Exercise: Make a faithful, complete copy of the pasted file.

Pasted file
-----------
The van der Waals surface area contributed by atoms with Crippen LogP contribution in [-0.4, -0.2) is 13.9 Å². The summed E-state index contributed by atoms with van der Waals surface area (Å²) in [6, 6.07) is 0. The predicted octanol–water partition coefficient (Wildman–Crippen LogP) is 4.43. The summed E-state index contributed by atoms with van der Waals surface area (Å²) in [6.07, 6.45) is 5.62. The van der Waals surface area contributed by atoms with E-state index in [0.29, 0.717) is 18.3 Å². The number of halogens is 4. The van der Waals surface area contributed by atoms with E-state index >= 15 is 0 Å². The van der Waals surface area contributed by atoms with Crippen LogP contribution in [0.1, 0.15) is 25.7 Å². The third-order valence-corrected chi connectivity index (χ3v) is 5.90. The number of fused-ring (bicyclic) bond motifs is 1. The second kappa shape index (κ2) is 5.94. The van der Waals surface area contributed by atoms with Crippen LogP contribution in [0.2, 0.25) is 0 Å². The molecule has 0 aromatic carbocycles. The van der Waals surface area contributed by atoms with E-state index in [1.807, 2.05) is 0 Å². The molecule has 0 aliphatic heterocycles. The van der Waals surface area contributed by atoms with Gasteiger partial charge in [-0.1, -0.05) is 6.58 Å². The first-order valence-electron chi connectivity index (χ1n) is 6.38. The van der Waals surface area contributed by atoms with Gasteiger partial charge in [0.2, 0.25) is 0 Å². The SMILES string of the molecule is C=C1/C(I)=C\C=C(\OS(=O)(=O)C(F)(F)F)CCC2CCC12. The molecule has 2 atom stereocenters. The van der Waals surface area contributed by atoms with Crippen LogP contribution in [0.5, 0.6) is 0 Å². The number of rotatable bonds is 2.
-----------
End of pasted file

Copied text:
The van der Waals surface area contributed by atoms with Crippen LogP contribution in [-0.4, -0.2) is 13.9 Å². The summed E-state index contributed by atoms with van der Waals surface area (Å²) in [6, 6.07) is 0. The predicted octanol–water partition coefficient (Wildman–Crippen LogP) is 4.43. The summed E-state index contributed by atoms with van der Waals surface area (Å²) in [6.07, 6.45) is 5.62. The van der Waals surface area contributed by atoms with E-state index in [0.29, 0.717) is 18.3 Å². The number of halogens is 4. The van der Waals surface area contributed by atoms with E-state index >= 15 is 0 Å². The van der Waals surface area contributed by atoms with Crippen LogP contribution in [0.1, 0.15) is 25.7 Å². The third-order valence-corrected chi connectivity index (χ3v) is 5.90. The number of fused-ring (bicyclic) bond motifs is 1. The second kappa shape index (κ2) is 5.94. The van der Waals surface area contributed by atoms with Crippen LogP contribution in [0.2, 0.25) is 0 Å². The molecule has 0 aromatic carbocycles. The van der Waals surface area contributed by atoms with E-state index in [1.807, 2.05) is 0 Å². The molecule has 0 aliphatic heterocycles. The van der Waals surface area contributed by atoms with Gasteiger partial charge in [-0.1, -0.05) is 6.58 Å². The first-order valence-electron chi connectivity index (χ1n) is 6.38. The van der Waals surface area contributed by atoms with Gasteiger partial charge in [0.2, 0.25) is 0 Å². The SMILES string of the molecule is C=C1/C(I)=C\C=C(\OS(=O)(=O)C(F)(F)F)CCC2CCC12. The molecule has 2 atom stereocenters. The van der Waals surface area contributed by atoms with Crippen LogP contribution in [0.5, 0.6) is 0 Å². The number of rotatable bonds is 2.